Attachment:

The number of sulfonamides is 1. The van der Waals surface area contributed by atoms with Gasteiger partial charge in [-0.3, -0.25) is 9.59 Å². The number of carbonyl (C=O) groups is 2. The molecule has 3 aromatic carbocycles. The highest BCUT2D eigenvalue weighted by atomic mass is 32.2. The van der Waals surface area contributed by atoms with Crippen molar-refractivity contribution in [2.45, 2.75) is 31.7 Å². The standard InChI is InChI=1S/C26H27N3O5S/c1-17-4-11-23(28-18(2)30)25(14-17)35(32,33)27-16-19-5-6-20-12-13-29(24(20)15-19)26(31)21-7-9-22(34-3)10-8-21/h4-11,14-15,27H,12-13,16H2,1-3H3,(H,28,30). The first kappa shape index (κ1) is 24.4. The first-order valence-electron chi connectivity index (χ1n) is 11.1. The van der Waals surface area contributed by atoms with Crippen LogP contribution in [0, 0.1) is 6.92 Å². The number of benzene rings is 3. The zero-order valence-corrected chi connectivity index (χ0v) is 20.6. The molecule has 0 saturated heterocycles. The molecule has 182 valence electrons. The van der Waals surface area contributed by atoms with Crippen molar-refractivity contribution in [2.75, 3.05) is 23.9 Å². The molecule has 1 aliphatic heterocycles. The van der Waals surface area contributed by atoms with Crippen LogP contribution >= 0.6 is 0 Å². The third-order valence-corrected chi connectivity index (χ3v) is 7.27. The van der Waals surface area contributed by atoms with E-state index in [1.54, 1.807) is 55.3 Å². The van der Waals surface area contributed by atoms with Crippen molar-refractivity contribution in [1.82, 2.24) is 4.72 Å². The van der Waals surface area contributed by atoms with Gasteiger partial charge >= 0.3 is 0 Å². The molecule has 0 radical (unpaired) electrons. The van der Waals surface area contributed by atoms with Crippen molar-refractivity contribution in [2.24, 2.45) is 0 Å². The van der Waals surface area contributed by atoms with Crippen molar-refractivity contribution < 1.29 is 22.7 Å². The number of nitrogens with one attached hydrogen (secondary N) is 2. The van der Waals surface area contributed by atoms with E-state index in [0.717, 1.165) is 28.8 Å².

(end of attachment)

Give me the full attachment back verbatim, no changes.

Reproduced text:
The number of sulfonamides is 1. The van der Waals surface area contributed by atoms with Gasteiger partial charge in [-0.3, -0.25) is 9.59 Å². The number of carbonyl (C=O) groups is 2. The molecule has 3 aromatic carbocycles. The highest BCUT2D eigenvalue weighted by atomic mass is 32.2. The van der Waals surface area contributed by atoms with Crippen molar-refractivity contribution in [2.45, 2.75) is 31.7 Å². The standard InChI is InChI=1S/C26H27N3O5S/c1-17-4-11-23(28-18(2)30)25(14-17)35(32,33)27-16-19-5-6-20-12-13-29(24(20)15-19)26(31)21-7-9-22(34-3)10-8-21/h4-11,14-15,27H,12-13,16H2,1-3H3,(H,28,30). The first kappa shape index (κ1) is 24.4. The first-order valence-electron chi connectivity index (χ1n) is 11.1. The van der Waals surface area contributed by atoms with Crippen LogP contribution in [0, 0.1) is 6.92 Å². The number of benzene rings is 3. The zero-order valence-corrected chi connectivity index (χ0v) is 20.6. The molecule has 0 saturated heterocycles. The molecule has 182 valence electrons. The van der Waals surface area contributed by atoms with Crippen molar-refractivity contribution in [2.75, 3.05) is 23.9 Å². The molecule has 1 aliphatic heterocycles. The van der Waals surface area contributed by atoms with Crippen LogP contribution >= 0.6 is 0 Å². The third-order valence-corrected chi connectivity index (χ3v) is 7.27. The van der Waals surface area contributed by atoms with E-state index in [1.54, 1.807) is 55.3 Å². The van der Waals surface area contributed by atoms with Crippen molar-refractivity contribution in [1.82, 2.24) is 4.72 Å². The van der Waals surface area contributed by atoms with Gasteiger partial charge >= 0.3 is 0 Å². The molecule has 0 radical (unpaired) electrons. The van der Waals surface area contributed by atoms with Crippen molar-refractivity contribution in [2.24, 2.45) is 0 Å². The van der Waals surface area contributed by atoms with Crippen molar-refractivity contribution < 1.29 is 22.7 Å². The number of nitrogens with one attached hydrogen (secondary N) is 2. The van der Waals surface area contributed by atoms with E-state index in [0.717, 1.165) is 28.8 Å².